“I trust my sense of vision. Not in the sense that it is never mistaken but because of its capacity to discover something entirely different from what is ordinarily seen. To put it more accurately, I trust it because of its capacity for misunderstanding and because of its ability to discover space. I trust its capacity for making people awake of light, faraway time and infinity, in a simple flat space without depth. I have a deep faith in representation that transcends the individual and attains universality.”
– Nakagami Kiyoshi
More than three weeks after attending the Nihonga exhibition, work of Nakagami Kiyoshi (中上清) remains an enigma to me. All of the works on display were untitled and seemed to depict the sun obscured by hazy smog and dark clouds. Sometimes titles can be the key to unlocking meaning in a given painting, but sometimes (as in the case of Matsui Fuyuko) artists use the title to impose their intentions too heavily upon the spectator. These paintings remind me of afternoons spent looking up at the clouds and creating imaginary worlds on their billowing peaks and valleys. Yet, unlike such clouds on a summer’s day, Nakagami’s clouds have a melancholy about them. To truly appreciate Nakagami’s work, I would need to spend more time with the paintings. It would be great to have one of the paintings in a room that has natural light so that one could observe how the painting changes with the subtle variations in the quality of light throughout the day.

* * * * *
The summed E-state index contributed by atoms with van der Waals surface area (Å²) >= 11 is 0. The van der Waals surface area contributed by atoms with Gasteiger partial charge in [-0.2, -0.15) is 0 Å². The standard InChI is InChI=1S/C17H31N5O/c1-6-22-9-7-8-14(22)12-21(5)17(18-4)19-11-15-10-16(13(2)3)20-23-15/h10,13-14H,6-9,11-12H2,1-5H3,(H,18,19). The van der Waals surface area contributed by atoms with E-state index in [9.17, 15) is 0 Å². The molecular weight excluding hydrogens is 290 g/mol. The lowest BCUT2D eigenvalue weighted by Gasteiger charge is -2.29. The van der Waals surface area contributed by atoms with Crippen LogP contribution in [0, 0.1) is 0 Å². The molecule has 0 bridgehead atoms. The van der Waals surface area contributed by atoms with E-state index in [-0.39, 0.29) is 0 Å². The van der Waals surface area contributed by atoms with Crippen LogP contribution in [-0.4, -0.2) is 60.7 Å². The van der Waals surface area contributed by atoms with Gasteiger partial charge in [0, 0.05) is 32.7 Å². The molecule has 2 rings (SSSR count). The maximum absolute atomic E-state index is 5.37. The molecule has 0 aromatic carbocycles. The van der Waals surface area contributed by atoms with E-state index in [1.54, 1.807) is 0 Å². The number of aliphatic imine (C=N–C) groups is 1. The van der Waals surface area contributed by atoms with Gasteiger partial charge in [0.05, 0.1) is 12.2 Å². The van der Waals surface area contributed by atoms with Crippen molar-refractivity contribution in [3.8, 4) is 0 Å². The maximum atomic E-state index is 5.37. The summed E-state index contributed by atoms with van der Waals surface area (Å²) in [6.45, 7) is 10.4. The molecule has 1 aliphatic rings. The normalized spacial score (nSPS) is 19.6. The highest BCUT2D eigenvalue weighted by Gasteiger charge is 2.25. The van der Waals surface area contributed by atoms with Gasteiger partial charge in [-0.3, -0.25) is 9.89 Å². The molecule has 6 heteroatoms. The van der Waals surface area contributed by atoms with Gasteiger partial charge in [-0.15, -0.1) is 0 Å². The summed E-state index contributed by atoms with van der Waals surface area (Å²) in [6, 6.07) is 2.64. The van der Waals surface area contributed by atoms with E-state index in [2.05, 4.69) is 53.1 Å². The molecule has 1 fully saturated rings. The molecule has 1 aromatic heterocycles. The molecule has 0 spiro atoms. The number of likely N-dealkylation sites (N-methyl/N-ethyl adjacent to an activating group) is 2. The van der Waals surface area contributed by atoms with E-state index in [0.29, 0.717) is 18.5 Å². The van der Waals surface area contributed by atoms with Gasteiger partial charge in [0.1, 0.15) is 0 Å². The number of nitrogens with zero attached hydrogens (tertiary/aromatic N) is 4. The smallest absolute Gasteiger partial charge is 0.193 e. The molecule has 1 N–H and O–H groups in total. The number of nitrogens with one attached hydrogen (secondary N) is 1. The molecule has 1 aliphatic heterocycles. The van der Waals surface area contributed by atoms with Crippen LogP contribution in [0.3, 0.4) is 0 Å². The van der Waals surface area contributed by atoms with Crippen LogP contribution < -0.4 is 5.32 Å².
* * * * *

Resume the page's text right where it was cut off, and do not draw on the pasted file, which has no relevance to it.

© cmmhotes 2006